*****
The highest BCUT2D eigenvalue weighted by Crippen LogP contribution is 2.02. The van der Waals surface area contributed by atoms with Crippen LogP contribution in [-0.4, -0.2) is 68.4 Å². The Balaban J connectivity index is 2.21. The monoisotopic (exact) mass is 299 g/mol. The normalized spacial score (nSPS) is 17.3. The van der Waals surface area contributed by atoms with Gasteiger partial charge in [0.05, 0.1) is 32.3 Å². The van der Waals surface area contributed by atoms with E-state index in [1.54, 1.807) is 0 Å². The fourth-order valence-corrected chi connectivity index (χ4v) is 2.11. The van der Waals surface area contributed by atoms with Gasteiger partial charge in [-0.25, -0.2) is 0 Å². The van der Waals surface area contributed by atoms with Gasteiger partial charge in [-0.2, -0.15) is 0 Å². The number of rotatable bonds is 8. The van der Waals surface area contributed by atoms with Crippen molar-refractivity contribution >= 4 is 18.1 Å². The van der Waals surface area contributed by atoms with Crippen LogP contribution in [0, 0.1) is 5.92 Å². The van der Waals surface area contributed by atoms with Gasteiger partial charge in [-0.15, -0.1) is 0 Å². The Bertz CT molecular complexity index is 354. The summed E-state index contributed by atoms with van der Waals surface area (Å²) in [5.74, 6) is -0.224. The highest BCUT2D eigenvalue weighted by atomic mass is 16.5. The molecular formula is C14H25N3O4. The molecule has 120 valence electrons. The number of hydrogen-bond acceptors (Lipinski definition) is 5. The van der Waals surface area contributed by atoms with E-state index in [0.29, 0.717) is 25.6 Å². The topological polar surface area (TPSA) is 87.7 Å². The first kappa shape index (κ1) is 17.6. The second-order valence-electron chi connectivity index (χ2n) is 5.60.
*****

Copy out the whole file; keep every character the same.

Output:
The highest BCUT2D eigenvalue weighted by Crippen LogP contribution is 2.02. The van der Waals surface area contributed by atoms with Crippen LogP contribution in [-0.4, -0.2) is 68.4 Å². The Balaban J connectivity index is 2.21. The monoisotopic (exact) mass is 299 g/mol. The normalized spacial score (nSPS) is 17.3. The van der Waals surface area contributed by atoms with Gasteiger partial charge in [0.05, 0.1) is 32.3 Å². The van der Waals surface area contributed by atoms with E-state index in [1.54, 1.807) is 0 Å². The fourth-order valence-corrected chi connectivity index (χ4v) is 2.11. The van der Waals surface area contributed by atoms with Gasteiger partial charge in [-0.25, -0.2) is 0 Å². The van der Waals surface area contributed by atoms with Gasteiger partial charge in [-0.2, -0.15) is 0 Å². The number of rotatable bonds is 8. The van der Waals surface area contributed by atoms with Crippen molar-refractivity contribution >= 4 is 18.1 Å². The van der Waals surface area contributed by atoms with Crippen LogP contribution in [0, 0.1) is 5.92 Å². The van der Waals surface area contributed by atoms with Gasteiger partial charge in [-0.15, -0.1) is 0 Å². The Bertz CT molecular complexity index is 354. The summed E-state index contributed by atoms with van der Waals surface area (Å²) in [5.74, 6) is -0.224. The highest BCUT2D eigenvalue weighted by atomic mass is 16.5. The molecular formula is C14H25N3O4. The molecule has 120 valence electrons. The number of hydrogen-bond acceptors (Lipinski definition) is 5. The van der Waals surface area contributed by atoms with E-state index in [0.29, 0.717) is 25.6 Å². The topological polar surface area (TPSA) is 87.7 Å². The first kappa shape index (κ1) is 17.6. The second-order valence-electron chi connectivity index (χ2n) is 5.60.